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timport collections
import cPickle
import itertools
import datetime
import os
from scipy.spatial import cKDTree
from scipy import inf
from siren import default_settings
class PortlandCrimeTracker(object):
def __init__(self, db_filename=DEFAULT_DATABASE_NAME):
Load crime data from ``filename``, a pickled dict whose keys are
coordinates in Portland where crimes occurred and whose values are
lists of dicts containing crime data.
Send the coordinates into a :class:`scipy.spatial.cKDTree` instance
so we can perform nearest-neighbor queries for crime data.
crime_db = self.load_crimes_db(
os.path.join(default_settings.DATA_DIR, db_filename))
self.crimes = crime_db['crimes']
self.header = crime_db['header']
self.points = self.crimes.keys()
self.crime_kdtree = cKDTree(self.points)
self.filters = {
'hour': self.make_hour_filter,
'weekday': self.make_weekday_filter,
'default': self.make_text_filter
def make_hour_filter(self, column, hour=None):
Return True if the hour a crime was committed is within ``hour``. For
use with the `filter()` builtin.
index = self.header.index('Report Time')
def inner(crime):
crime_hour = crime[index].split(':')[0]
return int(crime_hour) == int(hour)
return inner
def make_weekday_filter(self, column, day=None):
Return True if the hour a crime was committed is within ``day``, an
integer representation of a day of the week (0 - 6).
For use with the `filter()` builtin.
index = self.header.index('Report Date')
def inner(crime):
crime_date = datetime.datetime.strptime(crime[index], '%m/%d/%Y')
return int(crime_date.weekday()) == int(day)
return inner
def make_text_filter(self, column, value):
Create a function that tests for ``value`` in ``column`` of a row of
data, for use with the `filter()` builtin.
index = self.header.index(column)
def inner(crime):
return crime[index] == value
return inner
def load_crimes_db(self, filename='db'):
Load crime data from a pickle file at ``filename``.
with open(os.path.join('data', filename)) as f:
return cPickle.load(f)
def get_stats_for_crimes(self, crimes):
Return the sums of different types of crimes found in `crimes`, a
dictionary of coordinate points mapped to a list of crimes for that
Each crime is itself a list of values describing the crime. The value in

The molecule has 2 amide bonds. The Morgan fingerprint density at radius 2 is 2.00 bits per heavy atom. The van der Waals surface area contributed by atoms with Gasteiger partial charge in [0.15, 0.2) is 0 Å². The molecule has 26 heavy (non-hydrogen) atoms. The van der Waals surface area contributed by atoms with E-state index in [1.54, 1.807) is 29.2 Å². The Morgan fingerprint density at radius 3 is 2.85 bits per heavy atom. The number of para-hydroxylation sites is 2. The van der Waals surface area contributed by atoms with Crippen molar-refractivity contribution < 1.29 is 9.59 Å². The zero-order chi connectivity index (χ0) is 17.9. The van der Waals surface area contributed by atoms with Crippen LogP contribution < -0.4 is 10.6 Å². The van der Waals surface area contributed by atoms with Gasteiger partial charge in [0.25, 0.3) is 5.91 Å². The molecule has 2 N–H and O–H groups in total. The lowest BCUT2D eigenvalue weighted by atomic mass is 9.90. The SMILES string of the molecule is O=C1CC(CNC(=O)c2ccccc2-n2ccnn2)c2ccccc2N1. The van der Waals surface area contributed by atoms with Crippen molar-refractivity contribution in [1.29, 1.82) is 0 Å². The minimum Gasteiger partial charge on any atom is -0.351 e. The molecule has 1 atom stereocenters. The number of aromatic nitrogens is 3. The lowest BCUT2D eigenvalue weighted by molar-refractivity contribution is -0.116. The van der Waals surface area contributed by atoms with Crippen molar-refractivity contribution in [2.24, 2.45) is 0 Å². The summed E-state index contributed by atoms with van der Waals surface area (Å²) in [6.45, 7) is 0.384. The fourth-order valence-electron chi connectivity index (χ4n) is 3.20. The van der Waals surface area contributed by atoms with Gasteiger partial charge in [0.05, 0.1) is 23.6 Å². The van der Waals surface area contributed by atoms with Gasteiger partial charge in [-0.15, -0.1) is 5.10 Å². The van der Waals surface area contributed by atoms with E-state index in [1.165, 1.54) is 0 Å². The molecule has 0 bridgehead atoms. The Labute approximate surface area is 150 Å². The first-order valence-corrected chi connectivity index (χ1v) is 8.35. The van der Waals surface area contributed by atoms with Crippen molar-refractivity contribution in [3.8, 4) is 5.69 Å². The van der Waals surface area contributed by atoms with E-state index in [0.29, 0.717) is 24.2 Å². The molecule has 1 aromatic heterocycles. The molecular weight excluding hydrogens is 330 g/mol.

the fourth position of the list is the category of the crime, a string.
sums = collections.defaultdict(int)
crimes_flat = itertools.chain.from_iterable(crimes.values())
for c in crimes_flat:
category = c[3]
sums[category] += 1
return sorted([(category, cat_sum) for category, cat_sum in sums.items()],
key=lambda x: x[1], reverse=True)
def get_points_nearby(self, point, max_points=250):
Find the nearest points within 1/2 a mile of the tuple ``point``, to a
maximum of ``max_points``.
# Find crimes within approximately 1/2 a mile. 1/4 mile is .005,
# 1/2 mile is .01, full mile is .02.
distances, indices = self.crime_kdtree.query(point, k=max_points,
point_neighbors = []
for index, max_points in zip(indices, distances):
if max_points == inf:
return point_neighbors
def filter(self, crimes, filters):
Apply ``filters``, a dict of column names to values, to ``crimes``,
by looking up, for each filter, the filter function in ``self.filters``.
if filters:
for field, value in filters.items():
f = self.filters.get(field, None) or self.filters['default']
crimes = filter(f(field, value), crimes)
return crimes
def get_crimes_nearby(self, point, filters=None):
Return crimes near `point`, an iterable of (x, y) coordinates.
The result is a dictionary of crimes whose keys are the coordinates of
crime locations and values are lists of crimes, e.g.:
(1.2343, 34.2343): [crime1, crime2, crime3],
(2.3676 55.2341): [crime2, crime2]
If an iterable of callables is passed in `filters`, they will be applied
in order using a `filter()` to the resulting lists of crimes.
nearby_crimes = collections.defaultdict(list)
if 2 > len(point) < 2:
raise RuntimeError(
"Point must be an iterable of (x, y) coordinates")
nearby_points = self.get_points_nearby(point)
valid_filters, errors = self.validate_filters(filters)
for point in nearby_points:
crimes = self.crimes[point]
if valid_filters:
crimes = self.filter(crimes, valid_filters)
return nearby_crimes, errors
def validate_filters(self, filters, ignore=None):
Given a list of filter names in ``filters``, return a tuple:
In the first position, a dictionary of valid filter names and values
found by looking up the filter names in `self.filters`.
In the second position, a dictionary of errors containing a filter name
and error message for any filter in ``filters`` not found in
valid_filters = {}
errors = {}
for column, value in filters.items():
if not column in self.filters.keys() and not column in self.header:
errors[column] = 'The filter %s is not valid.' % column
valid_filters[column] = value
return valid_filters, errors